The Calista, at 117 feet long and 105 tons, was constructed in Washington State in 1911. She was one of the small, wooden, passenger ferries common among the early Puget Sound Mosquito Fleet. A large number of private transportation companies ran small passenger and freight boats on Puget Sound, nearby waterways as well as local rivers. They were a varied group of steamers and sternwheelers that plied the waters of Puget Sound on an actual schedule and generally stopped at every waterfront dock.
On July 27, 1922, the ferry Calista departed Oak Harbor on her scheduled run, pulled into Coupeville, again at Langley, Clinton, and finally Glendale before heading to market in Seattle. One particular South Whidbey passenger onboard that fateful day was Mrs. Margaret McLeod, mayor of Langley. She was accompanied by her coop full of chickens.
With a final total of 70 souls onboard, Calista became enveloped in a thick fog as she approached West Point to enter Elliot Bay. It was then, at approximately 10:40 AM, the steamship Hawaiian Maru rammed the Calista which sank to the bottom 28 minutes later. Directly after the moment of collision, the Mayor of Langley fainted. Due to the noble efforts of Captain Bert Lovejoy, Purser R. McGinnis, Ships Mate Ole Swenson and Chief Engineer R. H. Kimmel of the Calista, no lives were lost and all passengers and crew were evacuated to Seattle. The postal mail from all 4 towns, and the chickens, however, were lost.
The two greatest fears for any sailor are either a shipboard fire or flooding. For the Mosquito Fleet, if a fire broke out they could try to buy themselves time, by beaching the boat and removing all passengers in a relatively safe manner. Flooding, however, can be caused by an engineering casualty, but more commonly by a collision at sea.
Collisions were not uncommon when steamboats had to operate in fog or night. Up until 1945, when the LORAN (Long Range Aid to Navigation) system was established, navigation was a high-risk affair. Seamanship was an art forged from experience and sound decision making. In today’s navigational environment with instrumentation as sophisticated as radar, depth-sonar and GPS (global positioning system), risks are exponentially less.
Collisions in the 19th and early 20th century came suddenly, and destruction could be quick. This is especially the case when there is a difference in size between vessels, or wooden versus steel hull construction. Traffic, fog and geography is, to this day, a hazard for any helmsman.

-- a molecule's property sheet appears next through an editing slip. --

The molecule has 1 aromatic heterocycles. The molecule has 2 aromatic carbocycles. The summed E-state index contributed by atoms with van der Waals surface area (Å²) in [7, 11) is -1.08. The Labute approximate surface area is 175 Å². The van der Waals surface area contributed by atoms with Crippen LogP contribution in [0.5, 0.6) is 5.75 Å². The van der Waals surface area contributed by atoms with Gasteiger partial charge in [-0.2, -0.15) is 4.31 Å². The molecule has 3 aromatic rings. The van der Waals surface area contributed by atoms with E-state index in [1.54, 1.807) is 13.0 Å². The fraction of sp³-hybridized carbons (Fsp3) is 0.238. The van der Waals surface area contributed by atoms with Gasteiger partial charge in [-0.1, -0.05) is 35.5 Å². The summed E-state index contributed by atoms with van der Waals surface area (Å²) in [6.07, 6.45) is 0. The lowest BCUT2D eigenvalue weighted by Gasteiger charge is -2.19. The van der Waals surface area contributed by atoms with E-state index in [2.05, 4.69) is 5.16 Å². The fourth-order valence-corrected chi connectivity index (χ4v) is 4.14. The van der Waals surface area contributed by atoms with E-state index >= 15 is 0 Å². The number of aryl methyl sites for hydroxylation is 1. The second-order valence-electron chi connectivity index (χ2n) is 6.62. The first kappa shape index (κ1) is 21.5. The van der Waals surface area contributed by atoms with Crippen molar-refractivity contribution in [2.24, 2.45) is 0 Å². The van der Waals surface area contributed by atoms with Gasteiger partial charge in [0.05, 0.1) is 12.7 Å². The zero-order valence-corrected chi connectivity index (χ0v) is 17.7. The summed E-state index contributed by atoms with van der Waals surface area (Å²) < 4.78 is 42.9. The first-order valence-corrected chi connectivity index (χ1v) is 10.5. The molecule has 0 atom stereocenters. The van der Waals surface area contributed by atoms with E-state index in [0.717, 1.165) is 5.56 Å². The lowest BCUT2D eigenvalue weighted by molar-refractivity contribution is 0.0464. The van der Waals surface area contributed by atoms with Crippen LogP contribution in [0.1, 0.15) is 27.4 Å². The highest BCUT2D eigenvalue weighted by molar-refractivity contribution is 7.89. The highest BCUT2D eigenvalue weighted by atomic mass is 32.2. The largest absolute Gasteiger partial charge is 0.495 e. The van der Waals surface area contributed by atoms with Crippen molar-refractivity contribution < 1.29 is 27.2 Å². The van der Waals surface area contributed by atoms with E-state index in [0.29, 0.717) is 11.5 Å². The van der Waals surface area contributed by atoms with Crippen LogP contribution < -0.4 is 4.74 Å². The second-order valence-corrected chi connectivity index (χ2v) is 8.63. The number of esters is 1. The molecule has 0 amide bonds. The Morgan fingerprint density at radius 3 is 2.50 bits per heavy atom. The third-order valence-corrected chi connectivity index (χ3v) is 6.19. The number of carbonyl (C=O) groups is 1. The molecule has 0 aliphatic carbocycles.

The steamboats could not stop running at night or in bad weather. Heavy fog was particularly hazardous, and could come up any time of year. While there was no radar, Captains became expert at rudimentary sonar. They could fix their position using the echo of the steamboat whistle. Since sound travels at 1,080 feet per second, and if an echo was heard one second after the whistle blast, the Captain could calculate the steamboat was conservatively 500 feet from shore. The maritime historian Jim Faber summarized how pilots on the Bridge could roughly measure echo location:
|“Experienced navigators not only could estimate how far they were from shore, but also could determine their position by the sound of the echo. This was in spite of the fact that a low shoreline, a high bank, or even a gravel beach can all return a different sound. Another determinant was the length of the echo. A short echo denoted a narrow island or headland, for most of the energy of the whistle continued by on both sides. In only a few seconds, the navigator had to also decide whether the echo was bouncing from floating logs, buoys — or even a solid fog bank.”|
This is why it took a Captain years of navigational experience on a particular route to safely pilot the boat through a fog bank, or into a dark rainy night.
Puget Sound Collisions
Elliot Bay off Seattle was the site of a number of maritime disasters. On the night of November 18, 1906, the passenger steamer Dix (102 feet long at 130 ton), had been designed specifically for very short runs such as its unscheduled transit across Elliott Bay. In steaming from Seattle to Alki Point, it collided with the much larger, 4 masted steam schooner, Jeanie (186 feet long at 1,000 ton). The collision, on a clear night full of stars, may have been due to the error of Dix’s unlicensed mate who was at the wheel. Even though the collision speed was slow, Dix was top-heavy. She heeled over, filled with water, and sank 103 fathoms to the bottom. Forty-five people, including the mate and the Chief Engineer went down with her. The wreck was so deep that no bodies could be practically recovered.
A similar collision, again in Elliot Bay, occurred on October 28, 1911. Fortuitously, there was no loss of life, however, this collision is significant because of the obvious standoff between a heavy, steel hulled vessel and a light, wooden hulled sternwheeler. Multnomah was rammed by the much larger steel-hulled express passenger Iroquois on October 28, 1911, resulting in the sinking of Multnomah in 240 feet of water. The Multinomah was built in Portland, Oregon in 1885, and was 143 feet long at 313 tons. The 214 foot long Iroquois, on the other hand, was built in Toledo, Ohio in 1901 and sat in the water at 1,169 tons.